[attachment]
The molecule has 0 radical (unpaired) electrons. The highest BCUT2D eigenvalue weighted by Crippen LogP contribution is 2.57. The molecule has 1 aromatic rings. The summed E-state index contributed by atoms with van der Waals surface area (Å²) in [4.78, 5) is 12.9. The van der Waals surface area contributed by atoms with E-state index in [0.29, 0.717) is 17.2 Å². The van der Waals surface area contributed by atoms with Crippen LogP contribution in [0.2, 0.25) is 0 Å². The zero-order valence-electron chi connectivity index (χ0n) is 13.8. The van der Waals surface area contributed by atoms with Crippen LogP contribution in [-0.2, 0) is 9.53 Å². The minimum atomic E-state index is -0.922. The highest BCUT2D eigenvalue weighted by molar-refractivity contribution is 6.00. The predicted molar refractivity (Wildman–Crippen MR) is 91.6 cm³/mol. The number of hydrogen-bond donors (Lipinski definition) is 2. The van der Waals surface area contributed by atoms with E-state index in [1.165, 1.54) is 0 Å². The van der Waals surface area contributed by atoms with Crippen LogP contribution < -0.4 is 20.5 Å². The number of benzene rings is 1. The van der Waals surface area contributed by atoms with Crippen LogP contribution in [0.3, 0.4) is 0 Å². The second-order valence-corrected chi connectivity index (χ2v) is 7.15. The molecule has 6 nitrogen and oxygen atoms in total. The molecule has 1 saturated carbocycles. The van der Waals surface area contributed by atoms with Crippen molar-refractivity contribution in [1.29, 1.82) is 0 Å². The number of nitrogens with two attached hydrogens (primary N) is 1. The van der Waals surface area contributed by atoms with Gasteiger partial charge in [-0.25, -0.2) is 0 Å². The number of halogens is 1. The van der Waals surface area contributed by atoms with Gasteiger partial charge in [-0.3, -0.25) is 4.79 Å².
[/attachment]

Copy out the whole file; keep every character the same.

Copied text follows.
The molecule has 0 radical (unpaired) electrons. The highest BCUT2D eigenvalue weighted by Crippen LogP contribution is 2.57. The molecule has 1 aromatic rings. The summed E-state index contributed by atoms with van der Waals surface area (Å²) in [4.78, 5) is 12.9. The van der Waals surface area contributed by atoms with E-state index in [0.29, 0.717) is 17.2 Å². The van der Waals surface area contributed by atoms with Crippen LogP contribution in [0.2, 0.25) is 0 Å². The zero-order valence-electron chi connectivity index (χ0n) is 13.8. The van der Waals surface area contributed by atoms with Crippen LogP contribution in [-0.2, 0) is 9.53 Å². The minimum atomic E-state index is -0.922. The highest BCUT2D eigenvalue weighted by molar-refractivity contribution is 6.00. The predicted molar refractivity (Wildman–Crippen MR) is 91.6 cm³/mol. The number of hydrogen-bond donors (Lipinski definition) is 2. The van der Waals surface area contributed by atoms with E-state index in [1.165, 1.54) is 0 Å². The van der Waals surface area contributed by atoms with Crippen LogP contribution < -0.4 is 20.5 Å². The number of benzene rings is 1. The van der Waals surface area contributed by atoms with Crippen LogP contribution in [0.3, 0.4) is 0 Å². The second-order valence-corrected chi connectivity index (χ2v) is 7.15. The molecule has 6 nitrogen and oxygen atoms in total. The molecule has 1 saturated carbocycles. The van der Waals surface area contributed by atoms with Crippen molar-refractivity contribution in [1.29, 1.82) is 0 Å². The number of nitrogens with two attached hydrogens (primary N) is 1. The van der Waals surface area contributed by atoms with Gasteiger partial charge in [-0.25, -0.2) is 0 Å². The number of halogens is 1. The van der Waals surface area contributed by atoms with Gasteiger partial charge in [-0.3, -0.25) is 4.79 Å².